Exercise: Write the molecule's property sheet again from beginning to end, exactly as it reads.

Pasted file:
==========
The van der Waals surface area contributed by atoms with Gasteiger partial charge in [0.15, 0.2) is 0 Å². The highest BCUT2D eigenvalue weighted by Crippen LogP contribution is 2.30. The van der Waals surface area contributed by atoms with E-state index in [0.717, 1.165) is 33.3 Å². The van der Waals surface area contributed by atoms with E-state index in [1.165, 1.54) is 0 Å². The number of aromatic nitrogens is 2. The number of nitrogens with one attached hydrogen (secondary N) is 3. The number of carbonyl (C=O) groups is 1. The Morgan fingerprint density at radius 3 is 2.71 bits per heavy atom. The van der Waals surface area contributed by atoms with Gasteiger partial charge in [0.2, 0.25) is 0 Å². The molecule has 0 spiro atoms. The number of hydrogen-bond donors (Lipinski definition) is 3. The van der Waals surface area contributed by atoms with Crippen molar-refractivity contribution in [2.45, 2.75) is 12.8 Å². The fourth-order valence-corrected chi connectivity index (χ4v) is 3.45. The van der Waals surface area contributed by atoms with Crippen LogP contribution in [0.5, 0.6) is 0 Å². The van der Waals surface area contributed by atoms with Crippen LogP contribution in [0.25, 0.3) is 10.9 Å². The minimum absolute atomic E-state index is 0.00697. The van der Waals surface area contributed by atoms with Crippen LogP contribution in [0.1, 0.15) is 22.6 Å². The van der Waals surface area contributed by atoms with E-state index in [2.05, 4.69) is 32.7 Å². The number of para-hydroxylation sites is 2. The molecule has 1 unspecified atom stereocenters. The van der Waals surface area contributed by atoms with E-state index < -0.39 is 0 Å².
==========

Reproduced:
The van der Waals surface area contributed by atoms with Gasteiger partial charge in [0.15, 0.2) is 0 Å². The highest BCUT2D eigenvalue weighted by Crippen LogP contribution is 2.30. The van der Waals surface area contributed by atoms with E-state index in [0.717, 1.165) is 33.3 Å². The van der Waals surface area contributed by atoms with E-state index in [1.165, 1.54) is 0 Å². The number of aromatic nitrogens is 2. The number of nitrogens with one attached hydrogen (secondary N) is 3. The number of carbonyl (C=O) groups is 1. The Morgan fingerprint density at radius 3 is 2.71 bits per heavy atom. The van der Waals surface area contributed by atoms with Gasteiger partial charge in [0.2, 0.25) is 0 Å². The molecule has 0 spiro atoms. The number of hydrogen-bond donors (Lipinski definition) is 3. The van der Waals surface area contributed by atoms with Crippen molar-refractivity contribution in [2.45, 2.75) is 12.8 Å². The fourth-order valence-corrected chi connectivity index (χ4v) is 3.45. The van der Waals surface area contributed by atoms with Crippen LogP contribution in [0.5, 0.6) is 0 Å². The van der Waals surface area contributed by atoms with Crippen LogP contribution in [0.25, 0.3) is 10.9 Å². The minimum absolute atomic E-state index is 0.00697. The van der Waals surface area contributed by atoms with Crippen LogP contribution in [0.1, 0.15) is 22.6 Å². The van der Waals surface area contributed by atoms with E-state index in [2.05, 4.69) is 32.7 Å². The number of para-hydroxylation sites is 2. The molecule has 1 unspecified atom stereocenters. The van der Waals surface area contributed by atoms with E-state index < -0.39 is 0 Å².